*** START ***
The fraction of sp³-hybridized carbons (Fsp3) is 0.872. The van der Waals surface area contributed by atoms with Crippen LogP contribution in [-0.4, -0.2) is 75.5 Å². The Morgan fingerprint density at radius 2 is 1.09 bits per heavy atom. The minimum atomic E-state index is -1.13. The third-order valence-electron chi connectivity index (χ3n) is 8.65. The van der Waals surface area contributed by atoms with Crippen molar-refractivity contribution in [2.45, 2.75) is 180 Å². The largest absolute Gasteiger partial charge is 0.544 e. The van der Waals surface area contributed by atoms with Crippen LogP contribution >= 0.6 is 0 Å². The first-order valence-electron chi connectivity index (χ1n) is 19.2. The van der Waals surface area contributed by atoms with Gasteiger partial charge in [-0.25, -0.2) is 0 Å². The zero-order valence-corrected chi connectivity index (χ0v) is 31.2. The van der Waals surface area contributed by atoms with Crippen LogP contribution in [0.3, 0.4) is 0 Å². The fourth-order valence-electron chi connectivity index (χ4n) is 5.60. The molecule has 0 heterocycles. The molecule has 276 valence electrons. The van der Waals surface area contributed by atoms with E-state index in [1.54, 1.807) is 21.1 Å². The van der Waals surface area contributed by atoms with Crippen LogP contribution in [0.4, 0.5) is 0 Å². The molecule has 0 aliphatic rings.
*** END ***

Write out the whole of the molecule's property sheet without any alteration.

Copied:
The fraction of sp³-hybridized carbons (Fsp3) is 0.872. The van der Waals surface area contributed by atoms with Crippen LogP contribution in [-0.4, -0.2) is 75.5 Å². The Morgan fingerprint density at radius 2 is 1.09 bits per heavy atom. The minimum atomic E-state index is -1.13. The third-order valence-electron chi connectivity index (χ3n) is 8.65. The van der Waals surface area contributed by atoms with Crippen molar-refractivity contribution in [2.45, 2.75) is 180 Å². The largest absolute Gasteiger partial charge is 0.544 e. The van der Waals surface area contributed by atoms with Crippen LogP contribution >= 0.6 is 0 Å². The first-order valence-electron chi connectivity index (χ1n) is 19.2. The van der Waals surface area contributed by atoms with Gasteiger partial charge in [-0.25, -0.2) is 0 Å². The zero-order valence-corrected chi connectivity index (χ0v) is 31.2. The van der Waals surface area contributed by atoms with Crippen LogP contribution in [0.3, 0.4) is 0 Å². The fourth-order valence-electron chi connectivity index (χ4n) is 5.60. The molecule has 0 heterocycles. The molecule has 276 valence electrons. The van der Waals surface area contributed by atoms with E-state index in [1.54, 1.807) is 21.1 Å². The van der Waals surface area contributed by atoms with Crippen LogP contribution in [0.4, 0.5) is 0 Å². The molecule has 0 aliphatic rings.